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Disc brakes and thru-axles added to Scott’s endurance road bike for 2015

The rise of the disc-equipped road bike continues with Scott Bikes launching a version of the Solace with disc brakes for 2015.

Based on the regular Solace with a carbon frame and geometry featuring a taller head tube and shorter top tube than their Addict race bike, the new disc model uses thru-axles. These are large diameter hollow axles that slot through closed dropouts and thread into the receiving dropout.

It’s a technology that dominates in the mountain bike market, where it has largely replaced conventional quick-release axles on most bikes. There’s a lot of debate about their benefits on road bikes; we’re seeing a split in the market as some manufacturers adopt them, and others are steering clear. Whether we get any sort of standard in the future remains to be seen, and is unlikely unless the manufacturers can agree on one axle standard for all road disc bikes.

But why use thru-axles at all? Scott claims, “Thru-axles provide increased axle-stiffness compared to standard quick releases.”

They also say, "[Thru-axles] improve the stiffness of the fork/wheel and rear triangle/wheel systems, ultimately working in favour of power transfer.”

They add that fitting and removing wheels is as quick and easy as regular quick release wheels.

“Wheels with thru-axle closing mechanism offer unparalleled precision when it comes to positioning the disc brake within the wheel system making for much ease of use," says Scott.

The Solace Disc uses a 15mm thru-axle on the front and a 12mm rear, with wider 142mm wheel spacing, directly borrowed from the mountain bike world. They’ve developed a new fork, which they reckon isn’t much heavier than the regular version because the thru-axle means they don’t have to add as much reinforcing material as they would if they were using regular axles. They also say the new fork offers a high level of compliance. 

The rear brake caliper is mounted to the top of the chainstay inside the rear triangle. Interestingly, the caliper mount bolts pass through the chainstay from the bottom. We’ve certainly not seen this approach before. 

Scott introduced the new Solace at Eurobike last September. Scott used their carbon fibre know-how and developed a frame with a Power Zone - head tube, down tube and chainstays - and the Comfort Zone - seat stays, seat tube and top tube. The idea is that the top part of the frame is designed to absorb vibrations, while the bottom half is beefed up enough for excellent power transfer and handling stiffness.

The caliper brake version removed the brakes from the seatsays to behind the bottom bracket, allowing them to provide more deflection. Scott also placed the seatstays at the side of the seat tube which they reckon further increases the potential for deflection, and with it increased comfort on the rough roads we’re likely to encounter.

As with most endurance road bikes, there is plenty of tyre clearance for 28mm rubber. All cables are internally routed and it uses a BB86 press-fit bottom bracket and tapered head tube.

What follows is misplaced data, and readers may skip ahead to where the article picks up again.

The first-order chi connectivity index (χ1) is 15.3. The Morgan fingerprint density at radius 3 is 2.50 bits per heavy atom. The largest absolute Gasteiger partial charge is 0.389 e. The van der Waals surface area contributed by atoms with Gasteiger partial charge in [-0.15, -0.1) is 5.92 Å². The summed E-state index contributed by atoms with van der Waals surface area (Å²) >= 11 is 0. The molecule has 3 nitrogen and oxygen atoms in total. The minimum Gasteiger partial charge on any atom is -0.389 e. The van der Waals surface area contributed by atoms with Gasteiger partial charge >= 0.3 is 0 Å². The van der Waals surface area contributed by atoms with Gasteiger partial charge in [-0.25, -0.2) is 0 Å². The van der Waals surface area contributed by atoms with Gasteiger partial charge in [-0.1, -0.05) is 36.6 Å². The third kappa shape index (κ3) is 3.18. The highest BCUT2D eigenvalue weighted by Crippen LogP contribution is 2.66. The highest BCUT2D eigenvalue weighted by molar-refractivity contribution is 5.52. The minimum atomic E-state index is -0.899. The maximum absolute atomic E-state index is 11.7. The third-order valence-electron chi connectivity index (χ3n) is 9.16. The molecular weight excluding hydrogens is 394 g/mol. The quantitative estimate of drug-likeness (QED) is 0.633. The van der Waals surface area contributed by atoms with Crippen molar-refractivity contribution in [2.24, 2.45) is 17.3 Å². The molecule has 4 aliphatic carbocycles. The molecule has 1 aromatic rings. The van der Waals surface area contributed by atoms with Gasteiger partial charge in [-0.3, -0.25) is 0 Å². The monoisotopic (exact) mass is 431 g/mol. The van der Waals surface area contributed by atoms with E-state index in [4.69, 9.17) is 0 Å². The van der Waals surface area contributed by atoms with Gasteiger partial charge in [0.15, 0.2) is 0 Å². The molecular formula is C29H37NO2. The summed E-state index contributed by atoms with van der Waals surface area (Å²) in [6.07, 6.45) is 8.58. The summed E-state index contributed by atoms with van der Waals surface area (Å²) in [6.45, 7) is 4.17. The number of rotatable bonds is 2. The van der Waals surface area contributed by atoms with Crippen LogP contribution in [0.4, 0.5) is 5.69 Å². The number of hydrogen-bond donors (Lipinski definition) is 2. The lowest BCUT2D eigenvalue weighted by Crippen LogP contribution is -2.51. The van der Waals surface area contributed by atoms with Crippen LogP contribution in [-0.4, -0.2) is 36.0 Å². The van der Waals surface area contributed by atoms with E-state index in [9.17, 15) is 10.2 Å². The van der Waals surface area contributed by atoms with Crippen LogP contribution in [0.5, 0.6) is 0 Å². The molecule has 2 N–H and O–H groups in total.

Most manufacturers have been using their ‘endurance’ road bikes for the introduction of disc brakes on their road lines, such as the Trek Domane and Specialized Roubaix Disc. More people are buying these sort of bikes, with their relaxed geometry appealing to those who aren’t as flexible as the racing snakes that make up the professional peloton.

“[Disc brakes] increase the braking performance and reliability considerably no matter the weather conditions you are riding in,” says Scott. “The Solace has been consequently developed to offer a comfortable and reliable riding sensation to the demanding recreational cyclist - the addition of disc brakes emphasise this aim.”

We don’t have any information on availability and pricing at the moment, but when we get it we’ll let you know, and update this article.

We expect to see the Solace Disc range at the Eurobike show at the end of this month where we’ll get the full lowdown. It does look like they’ll be offering just the one Solace 15 Disc model for 2015, with the rest of the range running regular caliper brakes. Scott also sent us this Solace flatbar model, which looks just perfect for fast commuting.

www.scott-sports.com

David has worked on the road.cc tech team since July 2012. Previously he was editor of Bikemagic.com and before that staff writer at RCUK. He's a seasoned cyclist of all disciplines, from road to mountain biking, touring to cyclo-cross, he only wishes he had time to ride them all. He's mildly competitive, though he'll never admit it, and is a frequent road racer but is too lazy to do really well. He currently resides in the Cotswolds.

1 comments

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noether [96 posts] 3 years ago
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Improved stiffness? As quick and easy as quick release? Unparalleled precision when positioning the disk brake?

The MTB community converted years ago. Time for the road bike community to also reap the rewards of a decennia of development of the disk brake/ thru-axle system. Within 2 years, the peloton too will have converted. Better postpone the purchase of a new bike until then...

Things still to come: wider rims and tires (for a bit of true strada bianca), tubeless tires (save on weight, better puncture resistance), more useable aerowheels.

Finally.